The Phaserl


The Fourth Branch of Government is Out of Control

by A. Barton Hinkle, Reason:

America has witnessed a massive shift in government authority, says George Washington University law professor Jonathan Turley—one that “has occurred without a national debate and certainly not a national vote.” That shift has led to the de facto creation of a “fourth branch of government containing legislative, executive and judicial components but relatively little direct public influence.”

Turley made those remarks in recent testimony before a House Judiciary subcommittee. His talk waded deeply into the weeds of legal history and precedent, but the upshot was this: By failing to rein in regulatory agencies when they overstep their bounds, the Supreme Court and Congress have allowed those agencies not merely to administer law, but to create it—and run roughshod over the public in the process.


It’s hard to argue with the numbers: In one recent year alone, Congress passed 138 laws—while federal agencies finalized 2,926 rules. Federal judges conduct about 95,000 trials a year, but federal agencies conduct nearly 1 million. Put all that together and you have a situation in which one branch of government, the executive, is arrogating to itself the powers of the other two.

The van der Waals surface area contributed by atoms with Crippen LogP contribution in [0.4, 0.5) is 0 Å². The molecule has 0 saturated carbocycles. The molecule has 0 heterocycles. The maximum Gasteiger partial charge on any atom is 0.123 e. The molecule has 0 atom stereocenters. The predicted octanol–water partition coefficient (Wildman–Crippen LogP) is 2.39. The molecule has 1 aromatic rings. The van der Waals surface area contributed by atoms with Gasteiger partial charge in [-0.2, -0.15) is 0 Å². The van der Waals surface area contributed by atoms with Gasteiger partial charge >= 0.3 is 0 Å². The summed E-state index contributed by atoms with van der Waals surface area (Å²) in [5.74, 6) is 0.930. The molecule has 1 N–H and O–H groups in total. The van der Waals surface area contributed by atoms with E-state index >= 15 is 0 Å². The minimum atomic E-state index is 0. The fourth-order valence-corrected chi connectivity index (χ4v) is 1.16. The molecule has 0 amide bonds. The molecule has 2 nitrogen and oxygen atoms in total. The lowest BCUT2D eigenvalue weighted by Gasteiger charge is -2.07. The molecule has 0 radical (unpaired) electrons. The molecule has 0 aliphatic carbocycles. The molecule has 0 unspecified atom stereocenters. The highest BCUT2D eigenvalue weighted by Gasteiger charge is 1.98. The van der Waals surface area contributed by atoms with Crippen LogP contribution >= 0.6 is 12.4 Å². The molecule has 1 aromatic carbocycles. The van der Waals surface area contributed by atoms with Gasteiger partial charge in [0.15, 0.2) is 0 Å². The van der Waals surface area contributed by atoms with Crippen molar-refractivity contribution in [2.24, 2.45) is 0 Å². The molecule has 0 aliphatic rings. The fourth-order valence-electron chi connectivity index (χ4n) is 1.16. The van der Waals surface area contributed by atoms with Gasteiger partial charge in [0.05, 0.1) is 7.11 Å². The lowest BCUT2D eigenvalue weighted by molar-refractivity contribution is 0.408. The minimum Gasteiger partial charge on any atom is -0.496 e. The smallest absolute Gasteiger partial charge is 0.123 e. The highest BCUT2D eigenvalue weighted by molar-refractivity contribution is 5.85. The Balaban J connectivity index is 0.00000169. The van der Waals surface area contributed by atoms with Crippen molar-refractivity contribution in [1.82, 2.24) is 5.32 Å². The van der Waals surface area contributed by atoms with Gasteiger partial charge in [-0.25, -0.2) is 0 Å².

All of this has happened thanks largely to a 1984 Supreme Court case called Chevron. The Reagan administration chose to relax some air-quality regulations, and the Natural Resources Defense Council challenged the decision in court. The Supreme Court sided with the Environmental Protection Agency. It did so for commendable reasons: to avoid turning the courts themselves into policy-making bodies. Rather than decide whether the EPA was right or wrong, the high court deferred to the agency. This is judicial modesty.

But modesty can go too far. Federal law (the Administrative Procedure Act) requires courts to “hold unlawful” agency actions that are arbitrary or capricious, that violate the Constitution, or that exceed their authority. Turley and others contend Chevron has tilted the scales too far. He says it is “the administrative equivalent of Marbury v. Madison”—except that, unlike Marbury, it has made executive agencies rather than the courts the final arbiter of their own behavior.

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